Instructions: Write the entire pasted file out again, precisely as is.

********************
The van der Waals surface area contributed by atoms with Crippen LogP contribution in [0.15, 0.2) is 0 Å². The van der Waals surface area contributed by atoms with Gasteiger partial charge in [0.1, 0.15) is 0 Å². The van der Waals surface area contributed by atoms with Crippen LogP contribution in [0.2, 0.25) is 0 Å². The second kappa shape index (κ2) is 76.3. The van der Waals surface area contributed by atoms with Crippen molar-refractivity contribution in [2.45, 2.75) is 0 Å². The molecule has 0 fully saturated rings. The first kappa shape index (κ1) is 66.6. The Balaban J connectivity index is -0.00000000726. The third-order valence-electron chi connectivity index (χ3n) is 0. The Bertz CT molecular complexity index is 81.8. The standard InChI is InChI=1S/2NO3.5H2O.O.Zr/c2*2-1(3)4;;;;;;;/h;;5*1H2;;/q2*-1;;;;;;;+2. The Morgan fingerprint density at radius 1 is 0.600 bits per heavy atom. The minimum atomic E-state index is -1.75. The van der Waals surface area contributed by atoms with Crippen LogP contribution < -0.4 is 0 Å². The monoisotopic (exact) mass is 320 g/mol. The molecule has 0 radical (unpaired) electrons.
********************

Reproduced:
The van der Waals surface area contributed by atoms with Crippen LogP contribution in [0.15, 0.2) is 0 Å². The van der Waals surface area contributed by atoms with Gasteiger partial charge in [0.1, 0.15) is 0 Å². The van der Waals surface area contributed by atoms with Crippen LogP contribution in [0.2, 0.25) is 0 Å². The second kappa shape index (κ2) is 76.3. The van der Waals surface area contributed by atoms with Crippen molar-refractivity contribution in [2.45, 2.75) is 0 Å². The molecule has 0 fully saturated rings. The first kappa shape index (κ1) is 66.6. The Balaban J connectivity index is -0.00000000726. The third-order valence-electron chi connectivity index (χ3n) is 0. The Bertz CT molecular complexity index is 81.8. The standard InChI is InChI=1S/2NO3.5H2O.O.Zr/c2*2-1(3)4;;;;;;;/h;;5*1H2;;/q2*-1;;;;;;;+2. The Morgan fingerprint density at radius 1 is 0.600 bits per heavy atom. The minimum atomic E-state index is -1.75. The van der Waals surface area contributed by atoms with Crippen LogP contribution < -0.4 is 0 Å². The monoisotopic (exact) mass is 320 g/mol. The molecule has 0 radical (unpaired) electrons.